The largest city in Indiana is famous for its auto racing as the home of the Indianapolis Motor Speedway, hosting the world’s largest single-day sporting event, the Indianapolis 500, and many other major racing events throughout the year, bringing plenty of fans to hope to purchase a home among the Indianapolis houses for sale for easy access.
But there are a lot of things you probably don’t know about this city, including these.
The Indiana World War Memorial and Museum is Modeled After an Ancient Wonder
The Indiana World War Memorial and Museum dominating the five-block War Memorial Plaza downtown, more than 200 feet above street level, was modeled after the Mausoleum at Halicarnassus, one of the seven ancient wonders of the world. The limestone and marble memorial pay homage to Indianapolis residents who were killed during the war and it also hosts a 30,000-square-foot museum that is focused on American military history from the Revolutionary War through today. America plays a significant part in this war that is why the fallen soldiers must be remembered for their sacrifices. Some families were unable to have their sons/fathers/uncles/grandfathers come back to them after it ended and are still searching for answers to this day. We are fortunate that now there are resources like https://www.genealogybank.com/explore/census/1920-records that can be used to find family members who may have moved after the war so descendants can get some peace.
The Notorious Slippery Noodle
Indianapolis is home to the Slippery Noodle Inn, which runs the state’s oldest continuously operating bar. It has a very interesting history as a stop on the Underground Railroad and a place John Dillinger and his game once used as target practice. It’s also rumored to be haunted by some of the shady characters of its past during the time it housed a brothel.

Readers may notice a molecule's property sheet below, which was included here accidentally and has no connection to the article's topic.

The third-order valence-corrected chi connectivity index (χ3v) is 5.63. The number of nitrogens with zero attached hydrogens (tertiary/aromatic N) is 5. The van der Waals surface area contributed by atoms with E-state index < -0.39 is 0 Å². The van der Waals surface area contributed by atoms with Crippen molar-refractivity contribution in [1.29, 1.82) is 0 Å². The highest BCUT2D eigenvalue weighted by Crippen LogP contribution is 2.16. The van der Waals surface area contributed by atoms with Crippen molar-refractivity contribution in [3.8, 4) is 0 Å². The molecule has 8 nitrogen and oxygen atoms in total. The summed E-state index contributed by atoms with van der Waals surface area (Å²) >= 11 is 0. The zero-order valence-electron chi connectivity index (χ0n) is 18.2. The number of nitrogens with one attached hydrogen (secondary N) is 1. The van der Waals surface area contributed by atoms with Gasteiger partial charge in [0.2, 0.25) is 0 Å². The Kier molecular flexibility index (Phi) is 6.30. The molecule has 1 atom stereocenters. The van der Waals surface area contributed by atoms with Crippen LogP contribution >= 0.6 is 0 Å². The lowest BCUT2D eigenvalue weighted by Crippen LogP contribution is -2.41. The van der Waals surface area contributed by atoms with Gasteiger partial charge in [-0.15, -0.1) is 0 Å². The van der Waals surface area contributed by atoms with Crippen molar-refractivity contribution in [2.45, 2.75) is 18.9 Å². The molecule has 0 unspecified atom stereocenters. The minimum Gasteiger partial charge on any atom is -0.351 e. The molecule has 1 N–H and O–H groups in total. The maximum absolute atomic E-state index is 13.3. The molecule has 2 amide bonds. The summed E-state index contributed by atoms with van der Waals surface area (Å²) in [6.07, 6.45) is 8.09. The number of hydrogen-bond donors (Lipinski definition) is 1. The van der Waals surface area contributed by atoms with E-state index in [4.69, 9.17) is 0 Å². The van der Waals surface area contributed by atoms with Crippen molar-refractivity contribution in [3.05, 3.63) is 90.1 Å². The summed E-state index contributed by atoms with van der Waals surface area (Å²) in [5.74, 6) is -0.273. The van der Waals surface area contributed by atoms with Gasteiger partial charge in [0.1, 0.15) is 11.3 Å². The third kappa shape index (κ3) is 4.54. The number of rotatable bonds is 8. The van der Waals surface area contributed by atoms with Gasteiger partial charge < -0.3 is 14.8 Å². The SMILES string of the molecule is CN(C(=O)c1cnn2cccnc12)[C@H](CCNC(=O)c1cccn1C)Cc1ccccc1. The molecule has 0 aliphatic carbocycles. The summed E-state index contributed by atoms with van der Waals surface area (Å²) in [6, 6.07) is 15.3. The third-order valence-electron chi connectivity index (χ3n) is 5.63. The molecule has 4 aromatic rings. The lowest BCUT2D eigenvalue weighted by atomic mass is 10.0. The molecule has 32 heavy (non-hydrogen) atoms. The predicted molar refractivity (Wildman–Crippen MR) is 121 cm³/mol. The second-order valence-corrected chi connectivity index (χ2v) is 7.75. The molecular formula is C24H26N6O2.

Crown Hill Cemetery
Speaking of the infamous bank robber John Dillinger, who escaped Lake County jail about six months before he was shot to death by FBI agents in Chicago, he happens to be buried under four layers of steel and concrete in Indianapolis’ Crown Hill Cemetery. The cemetery is the country’s third-largest and the final resting place of many other notables, like President Benjamin Harrison, several vice presidents, and nearly a dozen Indiana governors among others. Visitors can take a walking tour which will point out their graves.
The Only Major City Not Directly on a Navigable Body of Water
Indianapolis sits alongside the White River, which gave the city’s popular White River State Park its name. But the river is actually too shallow to navigate, which makes Indiana’s capital the only major city not directly on a navigable body of water.
The Country’s Largest NFL Stadium
Indianapolis loves its sports – it’s home to Lucas Oil Stadium, the country’s largest NFL stadium. It’s one of only four with a retractable roof and it has a capacity for up to 70,000 spectators. The home team determines if the roof, which weighs a whopping five million pounds, will be opened or closed 90 minutes before kickoff. It takes about eight minutes to open, providing the feel of an outdoor stadium for taking advantage of pleasant weather.
In addition to being home to the Indianapolis Colts, the stadium hosts frequent live concerts, the first of which was country star Kenny Chesney in 2008. The highest attended concert was in 2018, with 55,279 coming to watch Taylor Swift’s Reputation Tour.